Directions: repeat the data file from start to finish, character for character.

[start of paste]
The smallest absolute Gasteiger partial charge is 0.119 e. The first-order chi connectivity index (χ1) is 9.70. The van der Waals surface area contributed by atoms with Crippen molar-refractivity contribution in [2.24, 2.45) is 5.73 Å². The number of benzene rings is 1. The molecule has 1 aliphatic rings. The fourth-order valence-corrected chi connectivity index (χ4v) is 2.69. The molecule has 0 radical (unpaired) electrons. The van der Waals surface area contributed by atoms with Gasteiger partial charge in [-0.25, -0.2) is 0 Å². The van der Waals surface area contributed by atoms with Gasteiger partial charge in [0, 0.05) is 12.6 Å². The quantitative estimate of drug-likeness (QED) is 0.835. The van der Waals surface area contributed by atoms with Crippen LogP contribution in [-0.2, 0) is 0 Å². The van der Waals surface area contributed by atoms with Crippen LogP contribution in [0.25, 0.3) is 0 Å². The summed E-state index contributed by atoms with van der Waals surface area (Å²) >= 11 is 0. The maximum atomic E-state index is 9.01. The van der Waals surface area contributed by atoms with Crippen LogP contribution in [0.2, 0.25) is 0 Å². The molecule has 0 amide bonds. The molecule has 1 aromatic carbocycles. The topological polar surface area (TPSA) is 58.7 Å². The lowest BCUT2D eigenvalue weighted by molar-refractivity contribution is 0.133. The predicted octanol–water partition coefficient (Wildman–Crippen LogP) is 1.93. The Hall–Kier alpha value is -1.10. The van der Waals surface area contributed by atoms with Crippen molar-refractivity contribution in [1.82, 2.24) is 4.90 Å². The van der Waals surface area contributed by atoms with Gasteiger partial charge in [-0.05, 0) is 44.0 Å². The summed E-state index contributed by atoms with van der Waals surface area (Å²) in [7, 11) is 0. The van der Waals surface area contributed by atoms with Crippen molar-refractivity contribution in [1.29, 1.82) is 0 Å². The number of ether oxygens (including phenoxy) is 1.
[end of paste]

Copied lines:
The smallest absolute Gasteiger partial charge is 0.119 e. The first-order chi connectivity index (χ1) is 9.70. The van der Waals surface area contributed by atoms with Crippen molar-refractivity contribution in [2.24, 2.45) is 5.73 Å². The number of benzene rings is 1. The molecule has 1 aliphatic rings. The fourth-order valence-corrected chi connectivity index (χ4v) is 2.69. The molecule has 0 radical (unpaired) electrons. The van der Waals surface area contributed by atoms with Gasteiger partial charge in [-0.25, -0.2) is 0 Å². The van der Waals surface area contributed by atoms with Gasteiger partial charge in [0, 0.05) is 12.6 Å². The quantitative estimate of drug-likeness (QED) is 0.835. The van der Waals surface area contributed by atoms with Crippen LogP contribution in [-0.2, 0) is 0 Å². The van der Waals surface area contributed by atoms with Crippen LogP contribution in [0.25, 0.3) is 0 Å². The summed E-state index contributed by atoms with van der Waals surface area (Å²) >= 11 is 0. The maximum atomic E-state index is 9.01. The van der Waals surface area contributed by atoms with Crippen LogP contribution in [0.2, 0.25) is 0 Å². The molecule has 0 amide bonds. The molecule has 1 aromatic carbocycles. The topological polar surface area (TPSA) is 58.7 Å². The lowest BCUT2D eigenvalue weighted by molar-refractivity contribution is 0.133. The predicted octanol–water partition coefficient (Wildman–Crippen LogP) is 1.93. The Hall–Kier alpha value is -1.10. The van der Waals surface area contributed by atoms with Crippen molar-refractivity contribution in [1.82, 2.24) is 4.90 Å². The van der Waals surface area contributed by atoms with Gasteiger partial charge in [-0.05, 0) is 44.0 Å². The summed E-state index contributed by atoms with van der Waals surface area (Å²) in [7, 11) is 0. The van der Waals surface area contributed by atoms with Crippen molar-refractivity contribution in [1.29, 1.82) is 0 Å². The number of ether oxygens (including phenoxy) is 1.